Right about that time, the water tracks showed up, in advance of the tractors that would harrow the track. They managed to push folks back, but they still were bunched up in the gap. As the trucks passed, trainer Baffert stepped onto the surface himself and gave a look of approval at the track's condition.
While we waited for Justify, Free Drop Billy strode past. Then there was a flurry of activity to my right, a long stream of horses and a lot of unublishable photos as spectators clamored for a look at the 2018 Kentucky Derby and Preakness Stakes winner stepping onto the track. With his pony beside him, they turned right and headed for the back stretch.
Exercise rider, Humberto Gomez, guided Justify around the final turn and into the lane, striding methodically down the home stretch. He looked light and happy, his tongue poking out of the right side of his mouth as he passed in front of me. As he runs at you, head on, the condition of this equine athlete is clear and remarkable.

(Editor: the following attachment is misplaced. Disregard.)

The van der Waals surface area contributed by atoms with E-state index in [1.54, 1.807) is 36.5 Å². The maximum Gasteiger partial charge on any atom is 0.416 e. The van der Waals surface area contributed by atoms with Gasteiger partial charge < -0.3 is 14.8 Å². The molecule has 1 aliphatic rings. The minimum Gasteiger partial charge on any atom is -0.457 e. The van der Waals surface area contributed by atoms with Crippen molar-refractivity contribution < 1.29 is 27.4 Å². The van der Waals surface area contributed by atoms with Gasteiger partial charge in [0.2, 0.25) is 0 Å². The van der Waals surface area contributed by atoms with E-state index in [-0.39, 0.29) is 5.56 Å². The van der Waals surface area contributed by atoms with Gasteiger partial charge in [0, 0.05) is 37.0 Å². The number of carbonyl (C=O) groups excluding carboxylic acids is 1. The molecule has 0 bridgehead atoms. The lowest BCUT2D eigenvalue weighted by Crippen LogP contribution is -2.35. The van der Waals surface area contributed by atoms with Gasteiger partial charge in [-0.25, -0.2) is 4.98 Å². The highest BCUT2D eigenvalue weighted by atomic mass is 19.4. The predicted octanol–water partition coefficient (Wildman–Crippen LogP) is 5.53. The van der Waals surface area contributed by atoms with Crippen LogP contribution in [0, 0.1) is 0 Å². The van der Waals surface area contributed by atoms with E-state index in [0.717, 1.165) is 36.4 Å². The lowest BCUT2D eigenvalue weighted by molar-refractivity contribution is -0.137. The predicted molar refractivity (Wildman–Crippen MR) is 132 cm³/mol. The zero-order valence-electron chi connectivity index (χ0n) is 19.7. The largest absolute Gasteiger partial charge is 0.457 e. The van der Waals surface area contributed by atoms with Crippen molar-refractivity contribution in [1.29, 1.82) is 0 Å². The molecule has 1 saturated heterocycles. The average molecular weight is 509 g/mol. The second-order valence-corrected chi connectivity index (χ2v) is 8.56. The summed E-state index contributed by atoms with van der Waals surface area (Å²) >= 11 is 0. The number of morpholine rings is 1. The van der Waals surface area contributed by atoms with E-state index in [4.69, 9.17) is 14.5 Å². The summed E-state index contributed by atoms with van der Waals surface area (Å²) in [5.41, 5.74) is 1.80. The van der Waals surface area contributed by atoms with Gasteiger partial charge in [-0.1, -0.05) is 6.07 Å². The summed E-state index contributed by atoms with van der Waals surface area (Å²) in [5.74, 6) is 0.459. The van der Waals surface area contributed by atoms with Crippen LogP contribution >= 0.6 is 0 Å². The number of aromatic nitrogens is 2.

As they passed the crowd and eased up, preparing to turn and walk back to the barn, I noticed a man in a wheelchair, just on the outside rail. As the crowd started to disburse, I was able to make out the straw hat and the familiar grin I had seen so many times on TV and in photos. Hall of fame jockey, Ron Turcotte, was about 5 feet away from my position. I quickly ducked under the rail as I saw Bob Baffert stop to chat for a minute.
As soon as Bob stepped away, I approached Mr. Turcotte and shook his hand, thanking him for all he's done for horse racing and for his glorious career. When I returned to my position, the people around me asked who I had been speaking with. I told them it was the jockey for the immortal Secretariat, and they encouraged me to go back over and take a photo with him. Potentially the least flattering picture I have ever had taken, it is one I will cherish and an encounter that made me tear up just a little.